Jacob Darwin Hamblin, “The Vulnerability of Nations: Food Security in the Aftermath of World War II,” Global Environment 10 (2012), 42-65. [actually published summer 2013, despite the backdating!] Click here.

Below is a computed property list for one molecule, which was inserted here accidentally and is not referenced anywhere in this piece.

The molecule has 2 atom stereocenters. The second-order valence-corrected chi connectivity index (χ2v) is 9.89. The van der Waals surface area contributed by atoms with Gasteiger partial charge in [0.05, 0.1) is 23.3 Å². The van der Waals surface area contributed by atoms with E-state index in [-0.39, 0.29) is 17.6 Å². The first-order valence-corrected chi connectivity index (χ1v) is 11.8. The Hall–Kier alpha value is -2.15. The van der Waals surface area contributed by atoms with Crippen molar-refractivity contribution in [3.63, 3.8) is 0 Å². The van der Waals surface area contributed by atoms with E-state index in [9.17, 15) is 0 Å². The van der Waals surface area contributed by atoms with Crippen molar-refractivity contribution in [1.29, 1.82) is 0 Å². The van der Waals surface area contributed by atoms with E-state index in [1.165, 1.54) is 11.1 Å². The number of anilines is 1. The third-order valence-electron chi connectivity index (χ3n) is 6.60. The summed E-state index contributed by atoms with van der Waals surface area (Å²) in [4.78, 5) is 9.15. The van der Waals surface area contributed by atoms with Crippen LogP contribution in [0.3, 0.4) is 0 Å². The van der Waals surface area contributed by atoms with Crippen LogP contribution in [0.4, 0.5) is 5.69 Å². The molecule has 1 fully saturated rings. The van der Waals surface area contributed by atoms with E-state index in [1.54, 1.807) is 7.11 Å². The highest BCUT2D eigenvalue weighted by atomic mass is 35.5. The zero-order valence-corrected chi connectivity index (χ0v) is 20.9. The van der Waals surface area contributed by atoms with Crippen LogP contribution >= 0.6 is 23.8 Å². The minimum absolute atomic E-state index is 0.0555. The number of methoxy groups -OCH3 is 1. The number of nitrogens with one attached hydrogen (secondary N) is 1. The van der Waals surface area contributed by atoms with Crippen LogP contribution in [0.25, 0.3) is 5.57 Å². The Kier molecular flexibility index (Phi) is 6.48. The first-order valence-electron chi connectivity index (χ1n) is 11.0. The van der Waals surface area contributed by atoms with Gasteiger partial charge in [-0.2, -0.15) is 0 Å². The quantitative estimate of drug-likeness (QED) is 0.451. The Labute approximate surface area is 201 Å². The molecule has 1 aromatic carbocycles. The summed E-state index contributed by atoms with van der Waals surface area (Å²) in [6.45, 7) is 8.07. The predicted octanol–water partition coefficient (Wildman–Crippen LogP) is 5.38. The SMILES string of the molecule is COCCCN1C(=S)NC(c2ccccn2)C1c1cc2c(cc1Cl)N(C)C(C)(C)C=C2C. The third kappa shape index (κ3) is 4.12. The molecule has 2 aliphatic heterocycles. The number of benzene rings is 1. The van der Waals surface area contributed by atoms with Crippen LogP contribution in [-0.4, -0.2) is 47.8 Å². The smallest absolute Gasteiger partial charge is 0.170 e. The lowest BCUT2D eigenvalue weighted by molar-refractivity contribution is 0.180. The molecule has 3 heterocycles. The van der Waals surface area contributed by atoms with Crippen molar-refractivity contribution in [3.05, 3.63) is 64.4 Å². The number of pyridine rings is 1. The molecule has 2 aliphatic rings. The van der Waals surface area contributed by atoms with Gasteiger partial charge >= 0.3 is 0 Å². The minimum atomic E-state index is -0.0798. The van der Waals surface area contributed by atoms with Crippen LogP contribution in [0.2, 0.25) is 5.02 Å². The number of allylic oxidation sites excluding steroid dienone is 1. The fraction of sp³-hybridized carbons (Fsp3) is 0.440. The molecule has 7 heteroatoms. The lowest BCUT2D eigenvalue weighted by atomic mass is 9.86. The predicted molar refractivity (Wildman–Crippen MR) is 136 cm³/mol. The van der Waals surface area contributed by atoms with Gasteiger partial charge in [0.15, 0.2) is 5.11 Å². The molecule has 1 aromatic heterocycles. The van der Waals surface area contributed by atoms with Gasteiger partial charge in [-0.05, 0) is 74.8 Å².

The present essay focuses on the scientific approaches emerging from the war that attempted to identify key risks to food security. It shows how a number of scientists in the United States and Britain addressed the problem of human vulnerability in the immediate postwar years, prior to the implementation of the Marshall Plan. The goal of the essay is to highlight how wartime experiences informed notions of food security within international organizations for many decades to come. It encourages scholars to look beyond the East-West and to look in addition to the ways in which American attitudes stood in conflict with European (particularly British) ones in the immediate postwar years. Attitudes in the longlived organization, FAO, were deeply influenced by European attitudes, which in turn were fundamentally shaped by wartime experience, in ways that often stood in stark contrast with American views. We can see these differences in sharp relief when experts debated diet, crops, and the overall approach to managing global food insecurity in the long term.